As the Bank of England scrambled to calm markets with a surprise round of quantitative easing (QE), or bond-buying, on Wednesday 28 September, rumours flew around social media that the move had been triggered by pension funds.
The theory makes sense – pension funds are, after all, holders of government debt, which has been falling in value since the disastrous mini-Budget was announced – but economists’ assertions that they are struggling to meet margin calls were more worrying. Here’s a brief explanation of what last week’s movements could mean for your pension.
What is a margin call?
The biggest UK pension funds manage tens of billions of pounds each, and to do so in a stable manner they don’t just buy investments, they also buy other products that help them manage the risk that those investments will change in value. The products are often leveraged (paid for using debt), which allows the fund to cover more risk for less money. However, if the investments’ value changes quickly and significantly (in response to, for example, a government unveiling the biggest tax cuts for half a century while inflation is at 9.9 per cent), the debt also becomes a risk to the bank or other financial institution that issued it, which will issue a “margin call”: it will ask the pension fund to increase the money it has available to pay it, or margin, in its account. On Tuesday night it was reported that at least three UK pension funds had been hit with margin calls of as much as £100m.
Why did the Bank of England react as it did?
For pension funds, this situation represents a liquidity problem: to get the cash needed to meet a margin call of this size, many need to sell assets – and one of the assets they hold a lot of, because it is historically fairly low-risk, is long-dated government bonds (gilts). The price of these was already low and volatile, however, and a sell-off by massive investors such as pension funds would cause prices to drop even further.
The Bank of England’s announcement made particular reference to “long-dated UK government debt”, and nodded to pension funds when it warned that “were dysfunction in this market to continue or worsen, there would be a material risk to UK financial stability”. It was also reported that Bank officials were concerned they were witnessing the early phases of a “dynamic run”, the scenario which led to the collapse of Northern Rock in 2008. The Bank’s solution was to step in to buy long-dated gilts, which it hoped would stabilise prices.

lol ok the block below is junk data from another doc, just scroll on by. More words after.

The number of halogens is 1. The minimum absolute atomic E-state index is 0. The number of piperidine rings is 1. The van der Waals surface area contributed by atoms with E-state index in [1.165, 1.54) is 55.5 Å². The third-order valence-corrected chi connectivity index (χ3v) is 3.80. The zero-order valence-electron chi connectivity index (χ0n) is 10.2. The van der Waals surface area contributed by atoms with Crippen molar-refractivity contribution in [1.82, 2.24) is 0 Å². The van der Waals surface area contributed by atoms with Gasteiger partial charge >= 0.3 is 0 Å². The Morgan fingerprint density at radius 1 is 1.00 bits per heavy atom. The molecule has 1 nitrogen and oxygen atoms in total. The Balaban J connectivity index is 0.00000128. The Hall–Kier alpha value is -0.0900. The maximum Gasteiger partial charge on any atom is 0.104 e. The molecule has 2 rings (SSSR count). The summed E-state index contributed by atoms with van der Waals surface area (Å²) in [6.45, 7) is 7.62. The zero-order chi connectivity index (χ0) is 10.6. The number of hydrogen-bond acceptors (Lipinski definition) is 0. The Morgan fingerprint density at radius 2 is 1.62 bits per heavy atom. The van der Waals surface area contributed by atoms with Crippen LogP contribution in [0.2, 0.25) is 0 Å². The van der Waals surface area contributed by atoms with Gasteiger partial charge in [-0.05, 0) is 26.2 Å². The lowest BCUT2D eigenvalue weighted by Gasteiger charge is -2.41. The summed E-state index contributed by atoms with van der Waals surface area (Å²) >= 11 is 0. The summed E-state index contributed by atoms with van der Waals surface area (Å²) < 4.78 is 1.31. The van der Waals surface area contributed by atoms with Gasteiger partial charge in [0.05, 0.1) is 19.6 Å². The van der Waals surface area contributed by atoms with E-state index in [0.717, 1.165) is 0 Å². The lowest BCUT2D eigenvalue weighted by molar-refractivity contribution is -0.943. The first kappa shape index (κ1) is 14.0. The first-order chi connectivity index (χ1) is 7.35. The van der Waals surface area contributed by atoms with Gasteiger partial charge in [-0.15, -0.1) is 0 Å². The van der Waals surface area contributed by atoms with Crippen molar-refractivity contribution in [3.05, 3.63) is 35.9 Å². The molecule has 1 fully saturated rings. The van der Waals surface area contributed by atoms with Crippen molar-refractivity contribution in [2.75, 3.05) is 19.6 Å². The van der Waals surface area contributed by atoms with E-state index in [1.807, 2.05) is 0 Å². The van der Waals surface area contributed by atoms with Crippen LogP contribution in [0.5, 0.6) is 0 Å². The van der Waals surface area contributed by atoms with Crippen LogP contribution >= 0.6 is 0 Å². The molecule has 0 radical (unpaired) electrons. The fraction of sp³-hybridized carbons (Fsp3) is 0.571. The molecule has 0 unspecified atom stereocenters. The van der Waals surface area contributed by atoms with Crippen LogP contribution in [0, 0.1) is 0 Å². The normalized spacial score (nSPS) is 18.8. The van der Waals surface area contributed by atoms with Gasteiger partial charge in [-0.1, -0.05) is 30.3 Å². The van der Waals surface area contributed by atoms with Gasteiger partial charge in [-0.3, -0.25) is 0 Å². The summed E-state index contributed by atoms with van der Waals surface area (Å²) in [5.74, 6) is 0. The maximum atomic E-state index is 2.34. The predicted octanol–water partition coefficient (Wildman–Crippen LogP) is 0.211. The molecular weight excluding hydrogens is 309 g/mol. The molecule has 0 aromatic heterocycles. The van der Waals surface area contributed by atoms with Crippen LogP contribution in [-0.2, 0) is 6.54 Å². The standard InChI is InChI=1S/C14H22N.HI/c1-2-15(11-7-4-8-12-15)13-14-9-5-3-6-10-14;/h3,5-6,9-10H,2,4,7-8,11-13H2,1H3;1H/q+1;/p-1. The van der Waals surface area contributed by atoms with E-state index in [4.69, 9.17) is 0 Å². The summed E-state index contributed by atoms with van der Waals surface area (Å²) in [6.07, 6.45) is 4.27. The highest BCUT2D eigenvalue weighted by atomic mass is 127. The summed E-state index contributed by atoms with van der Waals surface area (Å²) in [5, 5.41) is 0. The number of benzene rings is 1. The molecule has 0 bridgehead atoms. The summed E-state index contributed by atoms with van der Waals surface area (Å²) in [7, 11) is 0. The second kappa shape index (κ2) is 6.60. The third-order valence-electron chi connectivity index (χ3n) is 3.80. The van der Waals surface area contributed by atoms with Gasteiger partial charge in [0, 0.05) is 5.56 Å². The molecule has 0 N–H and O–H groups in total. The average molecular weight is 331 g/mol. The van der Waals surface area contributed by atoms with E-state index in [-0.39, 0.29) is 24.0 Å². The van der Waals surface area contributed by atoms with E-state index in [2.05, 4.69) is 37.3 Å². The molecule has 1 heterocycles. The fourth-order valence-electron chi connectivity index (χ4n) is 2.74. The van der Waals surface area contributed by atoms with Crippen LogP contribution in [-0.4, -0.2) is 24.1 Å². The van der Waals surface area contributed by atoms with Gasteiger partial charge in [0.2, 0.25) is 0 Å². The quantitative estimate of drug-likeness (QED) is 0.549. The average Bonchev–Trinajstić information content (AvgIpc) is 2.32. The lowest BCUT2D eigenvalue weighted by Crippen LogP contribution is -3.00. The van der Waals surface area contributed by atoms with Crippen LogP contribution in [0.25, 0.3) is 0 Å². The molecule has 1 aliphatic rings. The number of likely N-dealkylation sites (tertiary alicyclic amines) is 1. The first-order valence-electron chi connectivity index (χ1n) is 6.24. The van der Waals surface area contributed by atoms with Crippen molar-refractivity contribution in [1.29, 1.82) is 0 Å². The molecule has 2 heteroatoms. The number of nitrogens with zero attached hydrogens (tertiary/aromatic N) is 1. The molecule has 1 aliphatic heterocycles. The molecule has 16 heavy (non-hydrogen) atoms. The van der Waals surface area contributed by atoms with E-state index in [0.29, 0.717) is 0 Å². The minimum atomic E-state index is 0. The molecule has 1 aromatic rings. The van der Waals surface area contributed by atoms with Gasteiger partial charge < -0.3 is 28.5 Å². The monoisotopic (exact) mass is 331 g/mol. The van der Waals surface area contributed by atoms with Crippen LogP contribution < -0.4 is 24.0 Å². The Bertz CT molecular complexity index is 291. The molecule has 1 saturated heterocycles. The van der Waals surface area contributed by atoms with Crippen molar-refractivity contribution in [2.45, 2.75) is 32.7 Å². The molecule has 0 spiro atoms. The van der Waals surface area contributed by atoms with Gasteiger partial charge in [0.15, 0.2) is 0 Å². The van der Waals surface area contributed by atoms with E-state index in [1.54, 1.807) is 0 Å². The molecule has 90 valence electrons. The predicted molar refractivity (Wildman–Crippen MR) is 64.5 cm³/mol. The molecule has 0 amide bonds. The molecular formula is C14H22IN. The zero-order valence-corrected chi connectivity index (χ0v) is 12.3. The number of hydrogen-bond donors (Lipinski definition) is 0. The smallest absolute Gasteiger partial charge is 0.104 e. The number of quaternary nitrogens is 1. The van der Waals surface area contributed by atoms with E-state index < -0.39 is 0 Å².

The move seems to have worked: yields (which move in the opposite direction to prices) on 30-year gilts dropped by almost 100 basis points – one percentage point – by mid-afternoon, while ten-year yields had dropped by 50 basis points. This leaves the Bank of England in the peculiar position that, on the one hand, it is raising interest rates – a disinflationary approach known as “tightening” monetary policy – while on the other it is buying bonds, an inflationary move known as “loosening”.
How safe is my pension?
Even a £100m margin call is not an existential threat to a large pension fund, and in the event that a fund becomes insolvent, up to £85,000 per person per institution is protected by the Financial Services Compensation Scheme (FSCS) (although this does, naturally, have to be covered with even more government borrowing, as in 2008, when the Bank of England provided a loan for the FSCS to help Bradford & Bingley customers).
If you’re in a final salary scheme and the company you are working for goes out of business, your pension goes into the Pension Protection Fund. In that case, if you’re over state pension age, you receive your full pension (if you’re under, it’s 90 per cent).
The bad news is that those who are closer to retirement are more likely to have been affected by events last week, because investors tend to move these people’s money into to lower-risk assets – such as long-dated government bonds – as they get nearer to retirement. So although pension funds are at little risk, people’s pension pots may look a little leaner for the time being.
Helen Morrissey, senior pensions and retirement analyst at Hargreaves Lansdown, points out that pensions are a “long-term investment, and they will at times go through periods of severe stress”. “If you still have years to go before you retire then you will have time for the market to recover. Making knee-jerk reactions like changing your investment strategy increases the likelihood of locking in losses, which makes it harder to recover.”
[See also: The Bank of England is right to hold its nerve]